Jeevan Nedunchezhiyan and Sriram Balaji pipped Sumit Nagal and Mukund Sasikumar 7-6(5), 6-0 in the all-India doubles quarterfinal at the Chennai Open Challenger on Thursday.
Nagal and Mukund drew first blood in the opening set, with a break in the sixth game.
The game started with Balaji letting an overhead volley go undisturbed, only to find it bouncing within limits. Another couple of unforced errors by Balaji allowed the wildcard pair to pull 4-2 ahead.
Three games later, Balaji made amends for the slip-up, as his intervening forehand volley, almost hugging the net, pulled the set back on serve at 4-5.
Both pairs held their serves and a tiebreak ensued.
Jeevan-Balaji went a mini-break ahead after Mukund’s decision to engage in a down-the-court rally saw him overhit and send the ball long. Nagal got the pair back immediately with a crosscourt forehand winner.
At two points apiece, Mukund mishit a volley from close-range which allowed Jeevan-Balaji to eke out a 3-2 lead. The top seeds extended it to 5-2.
A series of unforced errors which ended with Balaji’s double fault brought Nagal-Sasikumar on level terms at 5-5.
Just like their tournament opener, forays to the net sealed the game for Jeevan-Balaji. Two winners, one from each player, handed the next two points and the set to the duo.
With the momentum in their favour, Jeevan-Balaji seamlessly held serve and snatched breaks in the second, fourth and sixth games of the second iteration to complete the win.
Mistimed shots at straightforward instances by Nagal-Mukund aided the cause for the top-seeded pair.
India’s singles title hopes alive
All was not lost for Nagal, though. His defeat in the doubles was preceded by a 3-6, 6-2, 6-0 come-from-behind win against Chinese Taipei’s Jason Jung in singles.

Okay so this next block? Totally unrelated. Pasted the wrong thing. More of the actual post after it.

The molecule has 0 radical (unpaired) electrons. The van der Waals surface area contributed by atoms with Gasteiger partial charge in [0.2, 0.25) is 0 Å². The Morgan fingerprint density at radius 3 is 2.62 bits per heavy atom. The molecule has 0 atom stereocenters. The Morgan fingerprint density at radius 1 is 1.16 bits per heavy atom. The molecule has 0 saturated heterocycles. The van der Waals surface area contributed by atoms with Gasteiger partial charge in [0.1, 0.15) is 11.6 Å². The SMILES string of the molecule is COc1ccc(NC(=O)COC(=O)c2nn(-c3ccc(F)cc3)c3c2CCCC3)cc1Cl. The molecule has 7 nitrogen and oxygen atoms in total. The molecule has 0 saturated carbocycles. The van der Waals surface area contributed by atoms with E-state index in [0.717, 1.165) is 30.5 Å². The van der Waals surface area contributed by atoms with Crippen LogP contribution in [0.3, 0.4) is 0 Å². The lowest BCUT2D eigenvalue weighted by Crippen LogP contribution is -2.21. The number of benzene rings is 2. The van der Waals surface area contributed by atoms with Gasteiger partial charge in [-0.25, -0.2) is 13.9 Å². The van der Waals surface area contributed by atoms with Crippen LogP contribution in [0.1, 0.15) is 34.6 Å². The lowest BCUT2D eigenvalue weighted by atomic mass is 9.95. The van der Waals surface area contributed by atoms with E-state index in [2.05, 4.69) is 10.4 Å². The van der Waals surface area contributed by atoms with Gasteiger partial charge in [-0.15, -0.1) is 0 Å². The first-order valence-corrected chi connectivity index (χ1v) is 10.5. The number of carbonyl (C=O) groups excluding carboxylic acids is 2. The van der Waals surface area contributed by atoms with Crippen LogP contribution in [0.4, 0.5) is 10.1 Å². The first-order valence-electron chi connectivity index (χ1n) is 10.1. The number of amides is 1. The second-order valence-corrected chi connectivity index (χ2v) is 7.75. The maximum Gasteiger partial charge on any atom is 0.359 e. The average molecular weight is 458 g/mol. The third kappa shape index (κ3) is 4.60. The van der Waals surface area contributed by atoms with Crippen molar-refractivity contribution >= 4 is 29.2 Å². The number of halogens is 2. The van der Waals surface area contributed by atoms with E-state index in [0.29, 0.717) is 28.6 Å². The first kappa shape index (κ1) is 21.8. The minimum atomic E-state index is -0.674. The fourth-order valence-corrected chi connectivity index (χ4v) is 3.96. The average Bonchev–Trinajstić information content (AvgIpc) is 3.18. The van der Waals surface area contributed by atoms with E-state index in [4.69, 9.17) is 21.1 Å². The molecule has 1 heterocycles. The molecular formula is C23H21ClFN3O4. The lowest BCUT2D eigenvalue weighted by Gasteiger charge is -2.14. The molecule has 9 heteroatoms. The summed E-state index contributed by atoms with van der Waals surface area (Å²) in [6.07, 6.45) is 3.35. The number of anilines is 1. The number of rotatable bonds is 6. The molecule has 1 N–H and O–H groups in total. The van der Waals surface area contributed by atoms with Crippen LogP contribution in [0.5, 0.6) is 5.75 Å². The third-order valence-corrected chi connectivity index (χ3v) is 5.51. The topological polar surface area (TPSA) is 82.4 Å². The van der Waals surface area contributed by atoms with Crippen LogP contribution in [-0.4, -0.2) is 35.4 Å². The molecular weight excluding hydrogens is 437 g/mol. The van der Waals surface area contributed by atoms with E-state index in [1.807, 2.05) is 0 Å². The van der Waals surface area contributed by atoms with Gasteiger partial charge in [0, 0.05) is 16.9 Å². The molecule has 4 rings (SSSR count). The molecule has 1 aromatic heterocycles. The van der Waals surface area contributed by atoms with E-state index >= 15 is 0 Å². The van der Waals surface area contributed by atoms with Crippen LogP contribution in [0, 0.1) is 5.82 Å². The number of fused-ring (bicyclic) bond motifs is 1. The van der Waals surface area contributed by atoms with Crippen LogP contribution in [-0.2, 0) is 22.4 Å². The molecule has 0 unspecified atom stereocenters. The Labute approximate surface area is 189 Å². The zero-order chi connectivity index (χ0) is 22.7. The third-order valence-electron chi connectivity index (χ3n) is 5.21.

In the first match on the centre court, where a sparse crowd had turned out to cheer for the local lad, it was Jung who started well with an easy hold in the opening game and stretched Nagal on his first service game.
In the fourth game, Jung got the break when he forced an error from Nagal’s backhand and got a lucky net cord to take a 3-1 lead.
Jung, who entered the main draw as a Lucky Loser, attacked Nagal’s backhand side with powerful, flat groundstrokes, not allowing the Indian to unleash his booming forehands.
In the second set, however, Nagal found his rhythm and was able to move Jung around the court and quickly broke him twice to race to a 5-1 lead. The Taiwanese player’s groundstrokes lacked depth and precision, allowing Nagal to dictate the play.
He got his first break in the fourth game when he forced Jung into two errors on his forehand before breaking him again in the sixth game with a lovely forehand pass. Though Nagal lost his serve once, he immediately broke back to take the set 6-2.
Nagal made it to the quarterfinals of the tournament where he will face Great Britain’s Jay Clarke.
Clarke, with his doubles partner Arjun Kadhe, also advanced to the semifinals with a 1-6, 7-6(8), [10-8] victory against third seeds Ji Sung Nam and Min Kyu Song from South Korea.
The Indo-Brit pair was cruising in the match tiebreak with a three-point lead at 7-4 before Nam and Song pulled level and took it back to serve.
Two bludgeoning serves from Kadhe followed by a backhand winner from Clarke put the pair in the last four.
In the other second-round match, Australian James Duckworth got the better of rising Serbian star Hamad Medjedovic 6-2, 7-6 (3).
(With inputs from S. Dipak Ragav)
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